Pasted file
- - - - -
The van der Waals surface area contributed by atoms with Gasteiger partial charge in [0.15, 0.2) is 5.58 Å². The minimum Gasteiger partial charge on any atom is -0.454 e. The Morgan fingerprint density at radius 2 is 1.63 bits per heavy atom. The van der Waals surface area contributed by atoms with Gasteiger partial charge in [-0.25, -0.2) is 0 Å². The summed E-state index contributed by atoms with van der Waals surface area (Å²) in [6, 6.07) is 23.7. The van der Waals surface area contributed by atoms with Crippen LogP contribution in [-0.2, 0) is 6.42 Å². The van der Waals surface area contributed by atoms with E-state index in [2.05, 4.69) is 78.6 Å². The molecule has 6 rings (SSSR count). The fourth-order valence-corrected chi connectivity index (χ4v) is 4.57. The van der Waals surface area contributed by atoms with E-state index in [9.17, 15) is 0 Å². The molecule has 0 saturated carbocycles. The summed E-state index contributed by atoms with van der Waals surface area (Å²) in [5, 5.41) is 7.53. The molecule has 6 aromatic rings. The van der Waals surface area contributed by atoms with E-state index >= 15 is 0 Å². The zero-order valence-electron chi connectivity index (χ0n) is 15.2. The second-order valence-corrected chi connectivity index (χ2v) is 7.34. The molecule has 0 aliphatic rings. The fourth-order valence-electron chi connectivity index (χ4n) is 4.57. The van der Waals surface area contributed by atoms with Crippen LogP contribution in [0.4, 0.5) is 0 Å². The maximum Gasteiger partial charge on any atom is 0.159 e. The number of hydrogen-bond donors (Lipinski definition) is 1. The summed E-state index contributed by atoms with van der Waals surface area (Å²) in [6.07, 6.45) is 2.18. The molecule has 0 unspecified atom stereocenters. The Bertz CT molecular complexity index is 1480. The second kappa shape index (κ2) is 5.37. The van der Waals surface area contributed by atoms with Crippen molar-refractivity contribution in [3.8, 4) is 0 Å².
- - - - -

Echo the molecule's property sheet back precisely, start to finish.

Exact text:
The van der Waals surface area contributed by atoms with Gasteiger partial charge in [0.15, 0.2) is 5.58 Å². The minimum Gasteiger partial charge on any atom is -0.454 e. The Morgan fingerprint density at radius 2 is 1.63 bits per heavy atom. The van der Waals surface area contributed by atoms with Gasteiger partial charge in [-0.25, -0.2) is 0 Å². The summed E-state index contributed by atoms with van der Waals surface area (Å²) in [6, 6.07) is 23.7. The van der Waals surface area contributed by atoms with Crippen LogP contribution in [-0.2, 0) is 6.42 Å². The van der Waals surface area contributed by atoms with E-state index in [2.05, 4.69) is 78.6 Å². The molecule has 6 rings (SSSR count). The fourth-order valence-corrected chi connectivity index (χ4v) is 4.57. The van der Waals surface area contributed by atoms with E-state index in [9.17, 15) is 0 Å². The molecule has 0 saturated carbocycles. The summed E-state index contributed by atoms with van der Waals surface area (Å²) in [5, 5.41) is 7.53. The molecule has 6 aromatic rings. The van der Waals surface area contributed by atoms with E-state index >= 15 is 0 Å². The zero-order valence-electron chi connectivity index (χ0n) is 15.2. The second-order valence-corrected chi connectivity index (χ2v) is 7.34. The molecule has 0 aliphatic rings. The fourth-order valence-electron chi connectivity index (χ4n) is 4.57. The van der Waals surface area contributed by atoms with Crippen LogP contribution in [0.4, 0.5) is 0 Å². The maximum Gasteiger partial charge on any atom is 0.159 e. The number of hydrogen-bond donors (Lipinski definition) is 1. The summed E-state index contributed by atoms with van der Waals surface area (Å²) in [6.07, 6.45) is 2.18. The molecule has 0 unspecified atom stereocenters. The Bertz CT molecular complexity index is 1480. The second kappa shape index (κ2) is 5.37. The van der Waals surface area contributed by atoms with Crippen molar-refractivity contribution in [3.8, 4) is 0 Å².